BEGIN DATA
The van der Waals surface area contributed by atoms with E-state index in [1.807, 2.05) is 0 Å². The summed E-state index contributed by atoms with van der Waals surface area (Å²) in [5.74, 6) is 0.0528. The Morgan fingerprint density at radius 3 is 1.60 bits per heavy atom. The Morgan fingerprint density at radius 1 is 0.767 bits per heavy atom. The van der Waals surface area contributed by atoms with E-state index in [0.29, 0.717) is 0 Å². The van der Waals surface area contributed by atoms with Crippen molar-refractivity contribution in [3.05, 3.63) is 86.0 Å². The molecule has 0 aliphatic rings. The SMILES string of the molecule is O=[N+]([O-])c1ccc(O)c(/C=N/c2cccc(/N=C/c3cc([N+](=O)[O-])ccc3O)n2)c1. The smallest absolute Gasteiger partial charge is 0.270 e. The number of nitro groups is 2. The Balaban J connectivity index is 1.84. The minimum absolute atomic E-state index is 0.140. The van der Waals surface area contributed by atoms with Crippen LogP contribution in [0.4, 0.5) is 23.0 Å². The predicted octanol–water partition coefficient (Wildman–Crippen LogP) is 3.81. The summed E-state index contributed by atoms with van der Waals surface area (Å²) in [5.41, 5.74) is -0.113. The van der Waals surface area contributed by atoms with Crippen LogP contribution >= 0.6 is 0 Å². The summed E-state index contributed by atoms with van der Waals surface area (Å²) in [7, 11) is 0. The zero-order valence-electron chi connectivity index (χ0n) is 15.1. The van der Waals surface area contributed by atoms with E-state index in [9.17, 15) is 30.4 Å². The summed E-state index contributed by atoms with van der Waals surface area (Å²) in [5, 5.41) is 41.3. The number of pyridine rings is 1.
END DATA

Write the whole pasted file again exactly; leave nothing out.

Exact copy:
The van der Waals surface area contributed by atoms with E-state index in [1.807, 2.05) is 0 Å². The summed E-state index contributed by atoms with van der Waals surface area (Å²) in [5.74, 6) is 0.0528. The Morgan fingerprint density at radius 3 is 1.60 bits per heavy atom. The Morgan fingerprint density at radius 1 is 0.767 bits per heavy atom. The van der Waals surface area contributed by atoms with E-state index in [0.29, 0.717) is 0 Å². The van der Waals surface area contributed by atoms with Crippen molar-refractivity contribution in [3.05, 3.63) is 86.0 Å². The molecule has 0 aliphatic rings. The SMILES string of the molecule is O=[N+]([O-])c1ccc(O)c(/C=N/c2cccc(/N=C/c3cc([N+](=O)[O-])ccc3O)n2)c1. The smallest absolute Gasteiger partial charge is 0.270 e. The number of nitro groups is 2. The Balaban J connectivity index is 1.84. The minimum absolute atomic E-state index is 0.140. The van der Waals surface area contributed by atoms with Crippen LogP contribution in [0.4, 0.5) is 23.0 Å². The predicted octanol–water partition coefficient (Wildman–Crippen LogP) is 3.81. The summed E-state index contributed by atoms with van der Waals surface area (Å²) in [5.41, 5.74) is -0.113. The van der Waals surface area contributed by atoms with Crippen LogP contribution >= 0.6 is 0 Å². The summed E-state index contributed by atoms with van der Waals surface area (Å²) in [7, 11) is 0. The zero-order valence-electron chi connectivity index (χ0n) is 15.1. The van der Waals surface area contributed by atoms with E-state index in [9.17, 15) is 30.4 Å². The summed E-state index contributed by atoms with van der Waals surface area (Å²) in [5, 5.41) is 41.3. The number of pyridine rings is 1.